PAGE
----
Man convicted in murder, cannibalism case sentenced to life
JEFFERSONVILLE, Ind. (WAVE) - The man convicted of killing his ex-girlfriend and eating parts of her body has been sentenced to spend the rest of his life behind bars.
Joseph Oberhansley, 36, learned his sentence for the September 11, 2014 murder of Tammy Jo Blanton this afternoon in Clark Circuit Court. He was convicted on Sept. 18 on murder and burglary charges, but was found not guilty of rape.
The life sentence will run without parole. He also was sentenced to six years on the burglary charge. The sentences will run concurrently.
Oberhansley continued to claim his innocence as he walked into and exited the Clark County courtroom Tuesday.
“I am 100 percent not guilty of these false charges against me. I am disappointed in the decision,” Oberhansley said. “I did not kill Tammy Blanton. It was two Black guys.”
Blanton’s body was found by officers who went to her home to perform a welfare check after co-workers became concerned when she didn’t show up for work. Officers had been to the home around 3 a.m. on a domestic disturbance call. At that time, Blanton told the officers she had changed the locks and wanted Oberhansley to leave her property. The officers later testified to watching Oberhansley leave.
When officers returned later for the welfare check they found Oberhansley outside looking “nervous.” Police said Oberhansley was non-compliant to a pat down search and was arrested. A bloody knife was found in his pocket. Blood was found throughout the house. Blanton’s body was found in the bathtub.
Defense attorney Bart Beatteu said he knew this day was coming but he was still disappointed in the results.
“We don’t feel that justice was served here,” Beatteu said. “We don’t feel that that’s appropriate for him. This was a mental illness case from the beginning, and so to say that we are troubled by how it came out is an understatement.”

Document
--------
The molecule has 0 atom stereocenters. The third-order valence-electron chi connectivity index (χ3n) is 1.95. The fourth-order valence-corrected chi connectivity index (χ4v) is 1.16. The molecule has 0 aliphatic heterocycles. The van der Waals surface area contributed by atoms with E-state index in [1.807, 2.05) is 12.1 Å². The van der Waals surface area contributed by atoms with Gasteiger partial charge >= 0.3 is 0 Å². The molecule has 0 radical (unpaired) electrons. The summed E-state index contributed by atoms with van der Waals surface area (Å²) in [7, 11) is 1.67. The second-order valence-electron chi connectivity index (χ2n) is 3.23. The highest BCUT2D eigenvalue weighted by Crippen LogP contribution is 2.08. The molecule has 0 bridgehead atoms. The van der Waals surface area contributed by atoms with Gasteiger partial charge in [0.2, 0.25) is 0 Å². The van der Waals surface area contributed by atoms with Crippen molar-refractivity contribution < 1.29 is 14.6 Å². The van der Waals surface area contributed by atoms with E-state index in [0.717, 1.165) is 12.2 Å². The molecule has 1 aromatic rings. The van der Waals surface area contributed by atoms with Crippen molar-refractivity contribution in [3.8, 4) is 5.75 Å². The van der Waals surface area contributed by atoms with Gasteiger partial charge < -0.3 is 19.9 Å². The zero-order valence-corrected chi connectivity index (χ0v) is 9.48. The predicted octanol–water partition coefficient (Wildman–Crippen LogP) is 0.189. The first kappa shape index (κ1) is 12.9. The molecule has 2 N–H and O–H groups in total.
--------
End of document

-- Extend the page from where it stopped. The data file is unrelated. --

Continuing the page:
After the judge announced the sentence, the mother and sister-in-law of Tammy Blanton addressed Oberhansley for the first time inside the courtroom. Her sister-in-law told him he deserves to sit in a cell for the rest of his life.
“Tammy Jo couldn’t fix you,” she said. “No one can. You are a monster. Rot in hell.”
Oberhansley responded to her, saying he loved Tammy and what happened to her was horrible, but said he did not kill her.
Blanton’s mother looked him in the eyes and told him he had taken so much from so many people and he didn’t care.
Both Blanton’s mother and sister-in-law called him evil and told him he took the life of someone they loved.
Prosecutor Jeremy Mull says he hopes that was the start of the healing process for the family.
“It was just very poignant watching the family finally have an opportunity to have a say, finally be able to address him-- Oberhansley-- and just express to him their feelings about him and what he did,” Mull said. “The system has just swung so far in the wrong direction in making the proceeding about the defendant’s rights and not about the justice that is due to the victim and the family. So as the prosecutor, I really like that point in time when justice accrues to the family members, to the victim and we get to talk about justice and not the rights of the defendant. That happened today.”
Addressing reporters following the verdict, Oberhansley said he is not guilty of Blanton’s murder and the charges against him won’t stand. He repeated previous statements he has made since his arrest that Blanton was killed by two men who broke into her house.
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